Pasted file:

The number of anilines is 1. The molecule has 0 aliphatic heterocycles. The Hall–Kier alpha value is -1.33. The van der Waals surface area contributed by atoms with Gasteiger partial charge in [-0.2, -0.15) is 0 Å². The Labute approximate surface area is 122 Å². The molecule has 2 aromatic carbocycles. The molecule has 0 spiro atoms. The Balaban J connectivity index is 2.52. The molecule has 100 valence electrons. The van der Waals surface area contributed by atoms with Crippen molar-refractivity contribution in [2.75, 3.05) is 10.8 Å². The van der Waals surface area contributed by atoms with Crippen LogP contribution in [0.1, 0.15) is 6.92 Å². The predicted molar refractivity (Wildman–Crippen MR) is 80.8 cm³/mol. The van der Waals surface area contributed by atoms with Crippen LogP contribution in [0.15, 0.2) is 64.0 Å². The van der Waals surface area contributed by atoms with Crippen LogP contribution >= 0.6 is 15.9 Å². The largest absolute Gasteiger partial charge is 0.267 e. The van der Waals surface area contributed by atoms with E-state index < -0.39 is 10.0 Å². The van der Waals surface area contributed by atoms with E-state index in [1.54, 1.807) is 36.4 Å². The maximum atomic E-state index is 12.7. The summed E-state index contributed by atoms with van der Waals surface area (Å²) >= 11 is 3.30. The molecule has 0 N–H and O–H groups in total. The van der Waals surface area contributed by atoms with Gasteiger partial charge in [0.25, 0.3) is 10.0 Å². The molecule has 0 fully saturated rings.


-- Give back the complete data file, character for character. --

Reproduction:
The number of anilines is 1. The molecule has 0 aliphatic heterocycles. The Hall–Kier alpha value is -1.33. The van der Waals surface area contributed by atoms with Gasteiger partial charge in [-0.2, -0.15) is 0 Å². The Labute approximate surface area is 122 Å². The molecule has 2 aromatic carbocycles. The molecule has 0 spiro atoms. The Balaban J connectivity index is 2.52. The molecule has 100 valence electrons. The van der Waals surface area contributed by atoms with Crippen molar-refractivity contribution in [2.75, 3.05) is 10.8 Å². The van der Waals surface area contributed by atoms with Crippen LogP contribution in [0.1, 0.15) is 6.92 Å². The predicted molar refractivity (Wildman–Crippen MR) is 80.8 cm³/mol. The van der Waals surface area contributed by atoms with Crippen LogP contribution in [0.15, 0.2) is 64.0 Å². The van der Waals surface area contributed by atoms with Crippen LogP contribution >= 0.6 is 15.9 Å². The largest absolute Gasteiger partial charge is 0.267 e. The van der Waals surface area contributed by atoms with E-state index < -0.39 is 10.0 Å². The van der Waals surface area contributed by atoms with E-state index in [1.54, 1.807) is 36.4 Å². The maximum atomic E-state index is 12.7. The summed E-state index contributed by atoms with van der Waals surface area (Å²) >= 11 is 3.30. The molecule has 0 N–H and O–H groups in total. The van der Waals surface area contributed by atoms with Gasteiger partial charge in [0.25, 0.3) is 10.0 Å². The molecule has 0 fully saturated rings.